As we work with learners during this time, being present and available as educators is important for learner success. More importantly, how we help learners develop the personal skills to navigate the changes they will face now and in the future is critical for overcoming both this current crisis and any that may evolve as we advance into the 21st century.
For more about the SEL competencies framework, visit https://casel.org/core-competencies.
Council of Europe. (2001). Common European Framework of Reference for Languages: Learning, Teaching, Assessment. Cambridge: CUP.
Credé , M., and Kuncel, N. R. (2008). “Study Habits, Skills, and Attitudes: The third pillar supporting collegiate academic performance.” Perspectives on Psychological Science, 3(6), 425–453.
Davila, S. (2017). “Teaching in the Zone,” Language Magazine, https://www.languagemagazine.com/2017/08/10/teaching-zone-sara-davila.
de Jong, J., Mayor, M., and Hayes, C. (2016). Developing Global Scale of English Learning Objectives Aligned to the Common European Framework. London: Pearson.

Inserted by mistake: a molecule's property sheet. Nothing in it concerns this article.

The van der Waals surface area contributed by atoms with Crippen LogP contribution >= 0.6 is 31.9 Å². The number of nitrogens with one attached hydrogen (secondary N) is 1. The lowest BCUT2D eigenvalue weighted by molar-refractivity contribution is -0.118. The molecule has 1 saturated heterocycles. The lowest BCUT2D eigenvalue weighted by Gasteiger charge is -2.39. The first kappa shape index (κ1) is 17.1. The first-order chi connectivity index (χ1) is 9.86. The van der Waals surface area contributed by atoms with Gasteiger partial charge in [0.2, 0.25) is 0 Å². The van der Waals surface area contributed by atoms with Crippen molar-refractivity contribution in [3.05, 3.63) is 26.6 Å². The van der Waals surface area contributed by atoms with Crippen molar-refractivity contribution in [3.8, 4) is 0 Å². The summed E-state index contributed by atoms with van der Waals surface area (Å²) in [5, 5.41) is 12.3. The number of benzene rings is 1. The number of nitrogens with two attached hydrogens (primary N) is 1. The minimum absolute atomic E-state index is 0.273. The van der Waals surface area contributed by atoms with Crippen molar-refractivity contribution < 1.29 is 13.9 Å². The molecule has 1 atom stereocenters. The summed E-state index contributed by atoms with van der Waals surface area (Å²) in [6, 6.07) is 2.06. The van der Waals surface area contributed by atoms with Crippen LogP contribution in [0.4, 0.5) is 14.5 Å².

Duckworth, A. L., and Seligman, M. P. (2005). “Self-Discipline Outdoes IQ in Predicting Academic Performance of Adolescents.” Psychological Science, 16(12), 939–944.
Durlak, J. A., Weissberg, R. P., Dymnicki, A. B., Taylor, R. D., and Schellinger, K. B. (2011). “The Impact of Enhancing Students’ Social and Emotional Learning: A meta-analysis of school-based universal interventions.” Child Development, 82, 405–432.
Tangney, J. P. (2004). “High Self-Control Predicts Good Adjustment, Less Pathology, Better Grades, and Interpersonal Success.” Journal of Personality, 72(2), 271–324.
Yarbro, J., and Ventura, M. (2018). Skills for Today: What We Know about Teaching and Assessing Self-Management. London: Pearson.
Sara Davila is a career educator and teacher trainer specializing in English language learning. She implements efficacious learning- design practices into a variety of technology-forward learning experiences for Pearson. She also contributes to the field by providing high-quality, research-informed learning experiences with lesson plans at her website: www.saradavila.com.